Blake’s Babe in the Woods
Blake’s longest lyric fable, “The Little Girl Lost” and “The Little Girl Found,” appears to be influenced, in its plot and illustration, by the English ballad called “Babes in the Wood” or “Children in the Wood.”1↤ 1 The ballad is suggested as “source of analogy” for Blake’s lyrics by Irene H. Chayes in “Blake and Tradition:[e] ‘The Little Girl Lost’ and ‘The Little Girl Found,’” Blake Newsletter 13 (August 1970), p. 25. The sixteenth century ballad Blake would have known from the copy he owned of Percy’s Reliques of Ancient English Poetry (1765). The ballad, moreover, was popular in contemporary chapbooks. Not many of these survive from the eighteenth century, and few of those that do are illustrated. But we have some chapbooks from the early nineteenth century which contain the ballad “Babes in the Wood” and illustrate it in a manner indicating that Blake’s illustration of “The Little begin page 36 | Girl Lost” may be based on illustrations of the ballad in the chapbooks of his time. In fact, the picture on Blake’s first page of the song can hardly be called an illustration, since nowhere in the song’s lyrics does a young man embrace Lyca. Rather, Blake’s human figures embracing beneath a tree seem to be a pictorial allusion to the ballad as it would have been illustrated in Blake’s time.
The climax of the ballad, which is the episode most conducive to illustration, occurs after a boy and his sister have failed to find their way out of a forest in which they have been abandoned by their wicked uncle. They lie down and die for lack of nourishment. As Thomas Percy records the ballad,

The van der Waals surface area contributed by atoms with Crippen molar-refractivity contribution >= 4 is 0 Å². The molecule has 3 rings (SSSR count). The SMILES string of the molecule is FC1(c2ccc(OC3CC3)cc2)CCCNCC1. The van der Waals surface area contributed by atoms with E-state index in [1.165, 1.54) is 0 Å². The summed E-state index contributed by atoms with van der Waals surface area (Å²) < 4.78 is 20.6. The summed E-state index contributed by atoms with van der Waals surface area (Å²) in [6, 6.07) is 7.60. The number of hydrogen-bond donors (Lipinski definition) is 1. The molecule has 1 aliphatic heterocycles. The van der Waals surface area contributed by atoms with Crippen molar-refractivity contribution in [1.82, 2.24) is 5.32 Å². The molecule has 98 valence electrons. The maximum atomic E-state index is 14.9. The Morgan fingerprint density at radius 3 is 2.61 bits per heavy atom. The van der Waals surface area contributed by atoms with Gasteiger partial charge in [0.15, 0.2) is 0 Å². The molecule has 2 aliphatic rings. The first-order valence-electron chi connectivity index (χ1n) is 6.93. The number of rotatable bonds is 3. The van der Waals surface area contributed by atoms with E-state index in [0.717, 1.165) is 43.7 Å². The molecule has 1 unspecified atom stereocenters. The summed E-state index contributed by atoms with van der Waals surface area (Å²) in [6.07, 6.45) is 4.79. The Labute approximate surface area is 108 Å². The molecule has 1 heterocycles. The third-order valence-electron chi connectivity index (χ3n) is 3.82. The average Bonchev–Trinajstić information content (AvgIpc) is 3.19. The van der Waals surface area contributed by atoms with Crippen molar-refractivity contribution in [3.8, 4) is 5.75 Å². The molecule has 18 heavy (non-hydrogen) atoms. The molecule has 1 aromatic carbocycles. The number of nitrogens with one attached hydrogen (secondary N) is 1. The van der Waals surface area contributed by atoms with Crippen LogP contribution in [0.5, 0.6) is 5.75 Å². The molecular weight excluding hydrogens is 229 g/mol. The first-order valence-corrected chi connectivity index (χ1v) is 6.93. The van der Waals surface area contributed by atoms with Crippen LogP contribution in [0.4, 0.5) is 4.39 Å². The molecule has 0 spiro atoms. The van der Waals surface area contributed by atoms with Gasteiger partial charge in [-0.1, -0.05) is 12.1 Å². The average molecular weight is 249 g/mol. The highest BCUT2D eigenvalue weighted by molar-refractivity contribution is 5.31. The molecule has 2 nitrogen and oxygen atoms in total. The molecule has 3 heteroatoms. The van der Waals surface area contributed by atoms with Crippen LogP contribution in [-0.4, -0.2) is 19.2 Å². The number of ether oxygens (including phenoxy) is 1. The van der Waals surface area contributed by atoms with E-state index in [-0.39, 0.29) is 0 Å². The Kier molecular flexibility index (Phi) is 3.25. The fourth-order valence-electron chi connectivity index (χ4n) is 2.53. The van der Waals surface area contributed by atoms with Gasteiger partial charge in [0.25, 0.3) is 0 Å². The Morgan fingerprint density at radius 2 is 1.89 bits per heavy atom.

Thus wandered these poor innocentsThis is the passage illustrated in a Banbury chapbook published by J. G. Rusher in about 1815 (illus. 1), and in a chapbook published by Benjamin Tabart in 1804 (illus. 2), reprinted by William Godwin in Tabart’s Collection of Popular Stories in 1809.2↤ 2 The reproductions of the chapbook illustrations appear by courtesy of The Osborne Collection of English Children’s Books, Toronto Public Library. The illustration on the first page of “The begin page 37 | Little Girl Lost” is remarkably similar in composition to the ballad illustrations. Blake’s Lyca and her companion embrace beneath a tree that grows out of the picture’s left-hand side. Above them flies a bird corresponding to the robin in the Banbury chapbook illustration. In fact, Lyca appears to be pointing to the bird directly overhead.
Till deathe did end their grief,
In one anothers arms they dyed,
As wanting due relief:
No burial ‘this’ pretty ‘pair’
Of any man received,
Till Robin-red-breast piously
Did cover them with leaves. (III, p. 176)
The similarity between the ballad and Blake’s songs extends further. Lyca, lost in a forest, sleeps in a protracted manner that suggests death. Moreover, lions befriend her, and in “Night” lions are shown to be amiable only after death. (The Lyca songs were originally grouped along with “Night” in the Songs of Innocence.) Her transfer to a cave by beasts seems a sort of funeral and recalls the kindness of the ballad’s robin. The children in the ballad die of starvation. In “The Little Girl Found,” Lyca’s searching parents dream she has starved. In the ballad, seven years elapse before their bodies are discovered by humans. This period may have a numerical echo in the seven days that pass before Lyca is found. The seven years of the ballad may also be reflected in the age given to Lyca who, though she is obviously post-pubescent in the illustrations to the songs, is said to be “Seven summers old.”
The focus of the relationship between the ballad and Blake’s songs is death’s double meaning. Blake’s illustrations indicate that nubile Lyca’s dying is sexual and takes place in her lover’s arms. If Blake did have the ballad in mind as he wrote his two songs about Lyca, his sexual theme may have been suggested to him by two lines already quoted from Percy that seem especially charged with sexual connotations: “In one another’s arms they dyed, / As wanting due relief.”